5:58 p.m. PDT: Kentucky state legislator Ralph Alvarado introduces himself as the first Hispanic elected to his state’s Assembly. He likes entrepreneurship, work for work’s sake, God, law and order, and the American Dream. President Obama is out to restrict religious freedom and access to guns, he says. This election is “a decision about America going up or America going down.” He addresses his Latino peers in Spanish, showing that Republicans know they at least have to appear to care about minorities.

After he speaks, the crowd dances to a funky jazz number.

5:46 p.m. PDT: Eileen Collins, the first woman to command a space shuttle, spoke in favor of space exploration, noting that five years have passed since the U.S. launched its last manned space shuttle mission.

Notably, she did not endorse Trump. CNN talking heads remarked on it and Business Insider reported:

Her speech, according to prepared text distributed by the Republican National Committee, was supposed to end with her saying, “We need leadership that will make America first again. That leader is Donald Trump.”

Instead, she simply said, “We need leadership that will make America great again,” and then moved on to thanking the audience, without mentioning Trump even once in her speech.

5:37 p.m. PDT: Truthdig’s Bill Boyarsky is back with commentary. Here’s his first take on the proceedings:

The Republican National Convention delegates must have been watching their bad reviews on cable television (not Fox) which have been portraying them as unenthusiastic deadheads who leave the sessions earlier than fans leave Dodger baseball games. Tonight, at least as I watched on C-Span, they cheered like mad. Maybe it was speaker Laura Ingraham, the conservative talk show host who is also a good public speaker. She pointed up to the press galleries — “my friends” — and told the reporters of their shortcomings. Trump, not journalists, “dared to call out the phonies, the fraud, the corruption that has gone on too long.” For a moment, the place actually looked and sounded like a political convention. But the next speaker was a business associate of Trump’s who quieted the audience with his account of various real estate business. Time to go out for a hot dog and a beer.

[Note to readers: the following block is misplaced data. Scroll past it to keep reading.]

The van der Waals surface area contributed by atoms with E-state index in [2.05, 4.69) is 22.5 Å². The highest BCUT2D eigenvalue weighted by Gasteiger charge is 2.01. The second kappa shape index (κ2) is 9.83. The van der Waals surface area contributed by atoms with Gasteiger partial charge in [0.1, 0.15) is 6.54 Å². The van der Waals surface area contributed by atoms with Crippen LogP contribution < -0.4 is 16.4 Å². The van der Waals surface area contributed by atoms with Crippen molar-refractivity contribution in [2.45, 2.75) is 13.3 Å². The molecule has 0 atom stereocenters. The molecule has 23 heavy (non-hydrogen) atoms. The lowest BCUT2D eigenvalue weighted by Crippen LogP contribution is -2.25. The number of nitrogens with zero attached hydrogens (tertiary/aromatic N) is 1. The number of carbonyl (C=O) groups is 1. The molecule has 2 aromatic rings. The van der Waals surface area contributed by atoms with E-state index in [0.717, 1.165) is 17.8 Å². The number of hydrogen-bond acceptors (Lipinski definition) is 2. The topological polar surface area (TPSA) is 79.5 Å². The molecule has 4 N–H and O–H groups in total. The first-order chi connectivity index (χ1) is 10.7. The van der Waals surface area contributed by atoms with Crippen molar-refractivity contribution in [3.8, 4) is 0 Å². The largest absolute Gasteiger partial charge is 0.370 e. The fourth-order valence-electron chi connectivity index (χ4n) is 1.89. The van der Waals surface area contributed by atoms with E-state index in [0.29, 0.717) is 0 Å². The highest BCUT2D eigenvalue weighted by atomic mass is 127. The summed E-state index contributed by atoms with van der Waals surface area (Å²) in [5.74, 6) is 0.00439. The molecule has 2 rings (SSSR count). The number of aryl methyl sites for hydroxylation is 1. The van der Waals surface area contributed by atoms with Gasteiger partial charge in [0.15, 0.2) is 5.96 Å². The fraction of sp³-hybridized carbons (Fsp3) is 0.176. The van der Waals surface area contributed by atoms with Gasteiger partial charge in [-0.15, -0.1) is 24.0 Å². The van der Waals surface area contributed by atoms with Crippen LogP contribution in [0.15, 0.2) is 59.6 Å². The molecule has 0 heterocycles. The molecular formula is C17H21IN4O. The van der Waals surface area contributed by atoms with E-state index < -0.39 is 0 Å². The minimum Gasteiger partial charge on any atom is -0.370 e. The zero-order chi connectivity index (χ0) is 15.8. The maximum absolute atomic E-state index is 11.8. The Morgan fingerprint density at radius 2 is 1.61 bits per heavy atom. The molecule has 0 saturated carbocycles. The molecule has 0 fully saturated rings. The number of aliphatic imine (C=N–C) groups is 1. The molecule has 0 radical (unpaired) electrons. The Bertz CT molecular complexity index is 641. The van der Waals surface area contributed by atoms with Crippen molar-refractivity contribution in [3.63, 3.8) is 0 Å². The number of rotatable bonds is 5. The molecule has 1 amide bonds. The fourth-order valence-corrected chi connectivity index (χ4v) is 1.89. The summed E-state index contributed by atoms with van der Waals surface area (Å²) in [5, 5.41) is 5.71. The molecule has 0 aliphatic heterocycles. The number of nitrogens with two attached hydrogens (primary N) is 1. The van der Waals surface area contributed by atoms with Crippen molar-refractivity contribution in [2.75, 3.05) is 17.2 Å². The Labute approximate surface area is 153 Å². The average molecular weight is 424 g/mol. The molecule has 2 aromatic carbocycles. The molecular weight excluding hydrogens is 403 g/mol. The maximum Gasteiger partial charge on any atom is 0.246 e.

5:33 p.m. PDT: Here’s Pam Bondi, Florida’s attorney general. After the massacre at the LGBT nightclub Pulse in Orlando earlier this summer, CNN’s Anderson Cooper grilled Bondi on her record of opposition to gay rights:

Bondi is happy to announce that Donald Trump is a person who thinks terrorists should die.

5:26 p.m. PDT: Next to take the stage is Phil Ruffin, whom the first result on a Google search describes as an “American businessman” whose “interests lie largely in casinos, greyhound racing tracks, oil production, convenience stores, and real estate.” Ruffin lives in Las Vegas. Donald Trump is a great businessman whose word is better than a contract, he says. “He’s tough, he’s smart, he always pays his bills promptly,” he adds. And “he wants to do the same thing for the country.”

5:21 p.m. PDT: The Democrats’ answer to the nation’s problems is to nominate a woman who helped orchestrate the decline of the nation, Ingraham says. It’s an idea many left-wingers won’t disagree with. While discussing the news media, her preferred style is hortatory. “Do your job!” she shouts, adding that the reason Donald Trump won the Republican nomination is that he called out corruption where the press wouldn’t.

5:15 p.m. PDT: After burnishing her credentials as a mother, conservative radio host Laura Ingraham delivers a snide, winding lecture, full of barbs for Democrats, about “respect,” by which she seems to mean respect for authority. Former Republican President Ronald Reagan “is watching us today,” she says, and with the arrival of Donald Trump, the wait for the restoration of Reagan’s project — the total right-wingification of the country — is over.

5:04 p.m. PDT: “This is the year we get to fire the politicians. Who better to let the politicians know ‘You’re fired’ than Donald Trump?” Florida governor and longtime professional skeleton impersonator Rick Scott sets the tone for the third evening of the Republican National Convention.

—Posted by Alexander Reed Kelly.

10:41 a.m. PDT: Welcome to Day 3 of the Republican National Convention at Cleveland’s Quicken Loans Arena. Wednesday’s theme is “Make America First Again.” The following has been provided by the Republican National Committee, published on TownHall:

America has always been an exceptional nation. Our Founding Fathers created a system of government that has protected our liberty, allowed American ingenuity to flourish, and lifted people out of poverty by creating the conditions for opportunity and prosperity. Unfortunately, years of bad policies and poor leadership have weakened our position in the world. Under a Trump administration, America will once again be a beacon of progress and opportunity.

Last night’s “theme” was largely abandoned to make way for relentless attacks on Hillary Clinton, so time will tell if the speakers stick to making America “first again.” You can catch up on our Day 1 coverage here and our Day 2 coverage here. Also be sure to take a look at our multimedia dispatches from outside of the convention hall, provided by award-winning photojournalist Michael Nigro.